If you have a dog, prepare to know his pooping habits. Your dog’s poop schedule will be instrumental to your day. Previously, in your big suburban house, you just let the dog out whenever and paid no attention to when and if he pooped. Now it’s vital that you know this, lest your new carpet get pooped on. You will become intimately familiar with his poop. You will talk about his poop with your spouse. You will high five each other when he poops. You will beg him to poop when you walk him at night before bed. You will become one of those poop-picker-uppers that you vowed never to become. And you will become intimately familiar with these angels of the earth called “dog walkers” that will magically appear (for about $10 per visit) to do all of this when you’re either not around or just sick of picking up poop.

If you have a car, get rid of it. Cars suck in town. The insurance is higher than the suburbs. You’ll pay $200 to $400 (not kidding) per month to park it and experience a different smell from an unrecognizable origin each time you retrieve it from your parking garage. You’ll add 20 minutes to your trip each way by the time you’ve walked and waited for the car. Parking on the street may be an option, as long as you’re comfortable possibly never seeing your car again. Biking is not recommended because, for God’s sake, you’re not a kid anymore and the last bike you rode was a Schwinn with a banana seat. We’re down from three cars to one and aiming to Zip Car it by 2016. That should be your plan too.

Yes, there is more noise. But there’s also more energy. There are people actually eating out in restaurants after 10 p.m. on a Tuesday! There are young people in their 20s who are laughing and having fun and enjoying life. Remember those days? OK, sometimes you’ll hear them at 2 a.m. so that’s not so fun. But you’ll absorb some of this energy and yes, you will feel younger too. You may even stay up till 11 p.m. one weekday night and skip watching The Voice so that you can actually go to a free concert at the Curtis. Yes! You! And you’re going to bump into other empty-nesters who you once knew as being beaten down by life and their children back in the neighborhood but now they are smiling and laughing and full of vigor. You may even have a drink with them. Yes! You!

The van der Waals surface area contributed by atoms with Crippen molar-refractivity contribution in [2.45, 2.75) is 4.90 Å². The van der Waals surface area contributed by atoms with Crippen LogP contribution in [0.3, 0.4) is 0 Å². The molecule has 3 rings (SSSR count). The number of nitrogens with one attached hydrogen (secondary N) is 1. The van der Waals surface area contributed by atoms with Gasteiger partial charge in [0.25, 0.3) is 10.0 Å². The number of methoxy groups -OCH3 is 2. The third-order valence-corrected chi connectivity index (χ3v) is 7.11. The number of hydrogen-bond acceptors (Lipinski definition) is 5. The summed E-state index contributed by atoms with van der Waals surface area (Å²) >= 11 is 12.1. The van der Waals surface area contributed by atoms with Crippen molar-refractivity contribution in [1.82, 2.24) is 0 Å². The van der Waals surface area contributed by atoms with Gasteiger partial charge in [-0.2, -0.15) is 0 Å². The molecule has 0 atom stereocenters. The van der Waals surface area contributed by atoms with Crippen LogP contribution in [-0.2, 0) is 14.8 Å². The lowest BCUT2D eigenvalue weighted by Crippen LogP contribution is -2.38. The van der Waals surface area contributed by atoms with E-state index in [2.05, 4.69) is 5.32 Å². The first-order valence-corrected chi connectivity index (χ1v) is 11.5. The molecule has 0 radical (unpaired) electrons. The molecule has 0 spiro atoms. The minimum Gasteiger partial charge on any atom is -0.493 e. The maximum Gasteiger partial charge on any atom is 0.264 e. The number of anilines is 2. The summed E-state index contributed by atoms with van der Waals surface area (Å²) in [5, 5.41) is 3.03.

Speaking of drinking … yes you can. You can drink. Any. Freaking. Time. You. Want. You can drink like you were back in college. Why? Because you’re not driving anywhere! So go on … do a few shots like the old days. Pray to the porcelain Gods like you did back when you had hair. No one’s going to mind. Except your spouse, of course. A bonus: All those calories won’t stick to you because you’ll be walking more than ever.

Your grown children will think you’re kind of cool. Not totally cool because that will never happen. But they’ll be secretly happy ’ol mom and dad ditched the 4BR 2-car place and are living it up in town. “Good for them,” they’ll say to each other when you’re not around. “You ruined our childhood and now you’ve abandoned our childhood home,” they’ll say to you when they see you. Ah, kids. Thank God for Skype.

Finally — in Center City you can choose to be a king or a hermit. I thought living in town would be claustrophobic, crowded and invasive. It is not. There are more people but the great majority seem to mind their own business. We’re all walking around in our own little bubbles doing our best to stay out of each other’s way. You can talk and be friendly with lots of strangers. You can turn yourself into the most popular person on the block. Or you can do the exact opposite and ignore everyone. Like I do. But no one cares. No one minds.

It’s your choice how you want to enjoy your empty-nester life. So choose well my friend. And enjoy.

Follow @GeneMarks on Twitter.